Having only just started mentioning the upcoming book, it is really encouraging to get feedback from readers already; to name a few then Peggy, Daniel, Mel, Brian, I'm looking at you in particular.
It is really good to know that people are so interested in shell programming, and that the stuff on this site (and so hopefully more so the stuff in the book) is useful on a regular basis, that makes it worth coming back here again and again.
So thanks again for such enthusiastic feedback, I just hope that the book lives up to expectations ;-)
Again, the chapter outline is online at steve-parker.org/book/ - if there is anything that you would like to see added or clarified, it is not too late to get your personal pet peeve mentioned. Similarly, if you have a very specific question, now would be a great time to ask me (firstname.lastname@example.org) because addressing real-world situations (as well as covering all of the theory) is what is supposed to set this book apart from the rest. Even if it doesn't get covered in the book, I am in a frame of mind at the moment where I am very interested in all sorts of obscure shell situations, so your question is likely to pique my curiosity whether or not it is relevant to the book. So, if in doubt, please don't hesitate to ask!
Having passed the 75% stage of the writing process, I am now reasonably comfortable with posting the provisional Table of Contents at
http://sgpit.com/shellscriptingrecipes/. That is on the company (SGP IT) website purely because it is easiest from an HTML standpoint.
I have already had some encouraging feedback from a few readers of the shell scripting tutorial, so I think that I should put a single page together for the purposes of putting out information about the book, collating these blog posts, the TOC, links to information about the book, and once it comes out, to reviews and follow-up material too.
http://steve-parker.org/book is that page. It redirects to the above-mentioned SGP IT website, which has a much better design than this 1990s created-in-vim website. It should in time collate all relevant links and information about the book, including current and future blog posts from here, twitter feeds from the publisher, and so on.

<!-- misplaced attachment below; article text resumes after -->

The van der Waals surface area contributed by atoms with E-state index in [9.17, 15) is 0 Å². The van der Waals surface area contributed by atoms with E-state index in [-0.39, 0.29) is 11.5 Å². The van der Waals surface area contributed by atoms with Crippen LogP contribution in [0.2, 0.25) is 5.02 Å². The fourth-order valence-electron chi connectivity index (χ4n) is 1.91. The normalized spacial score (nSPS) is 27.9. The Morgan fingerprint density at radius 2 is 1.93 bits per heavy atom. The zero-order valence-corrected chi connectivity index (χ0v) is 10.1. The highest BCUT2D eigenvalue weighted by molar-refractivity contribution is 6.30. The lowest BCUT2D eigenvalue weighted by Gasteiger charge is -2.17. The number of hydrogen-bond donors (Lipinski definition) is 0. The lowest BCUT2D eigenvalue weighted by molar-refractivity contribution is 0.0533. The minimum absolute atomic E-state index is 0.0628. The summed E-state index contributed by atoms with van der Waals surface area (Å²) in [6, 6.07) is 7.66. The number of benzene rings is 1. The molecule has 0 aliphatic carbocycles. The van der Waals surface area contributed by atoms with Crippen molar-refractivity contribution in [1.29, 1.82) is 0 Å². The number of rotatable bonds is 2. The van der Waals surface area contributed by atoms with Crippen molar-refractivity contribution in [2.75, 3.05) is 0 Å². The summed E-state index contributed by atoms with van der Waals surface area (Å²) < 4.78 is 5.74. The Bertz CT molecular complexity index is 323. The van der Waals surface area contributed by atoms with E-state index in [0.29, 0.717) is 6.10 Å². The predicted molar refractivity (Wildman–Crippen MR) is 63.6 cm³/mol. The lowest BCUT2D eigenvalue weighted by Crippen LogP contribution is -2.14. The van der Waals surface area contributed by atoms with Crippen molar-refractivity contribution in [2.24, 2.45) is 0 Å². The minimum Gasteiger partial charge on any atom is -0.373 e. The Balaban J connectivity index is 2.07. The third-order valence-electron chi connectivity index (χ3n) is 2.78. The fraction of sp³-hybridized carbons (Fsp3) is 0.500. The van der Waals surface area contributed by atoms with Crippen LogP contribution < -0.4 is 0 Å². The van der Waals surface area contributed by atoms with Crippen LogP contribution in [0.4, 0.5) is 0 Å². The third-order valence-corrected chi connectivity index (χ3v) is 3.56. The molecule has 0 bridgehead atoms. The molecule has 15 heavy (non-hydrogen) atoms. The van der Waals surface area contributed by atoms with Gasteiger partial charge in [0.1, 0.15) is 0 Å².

A few weeks ago, The Register wrote up a talk on LibreOffice by Michael Meeks. I have been reviewing http://www.fosdem.org/2011/demand-streaming regularly since, but finally found it at http://video.fosdem.org/2011/maintracks/libreoffice.xvid.avi - it is a frank 54-minute talk on where LibreOffice currently stands, and I found it very interesting. If only the FOSDEM website was accurate about where to find the talks, the timestamp says that this has been available since 15th February. Oh well, it is still an interesting talk, and
wget -r -nc -np http://video.fosdem.org/2011 seems to work...
Who would have thought that I would have known anything at all about the World Cup qualification progress? It happened to suit a good example for Shell Scripting Recipes so I have spent an evening learning about how the process works. Basically, you play every country in your group, and the results of those games determines who goes on to the later stages.
Not too shabby to put each country into a group, arrange games such that each country plays against every other country in their group, and get that coded in 53 lines of code. It even tries to ensure that the players don't get too tired by playing too many consecutive games.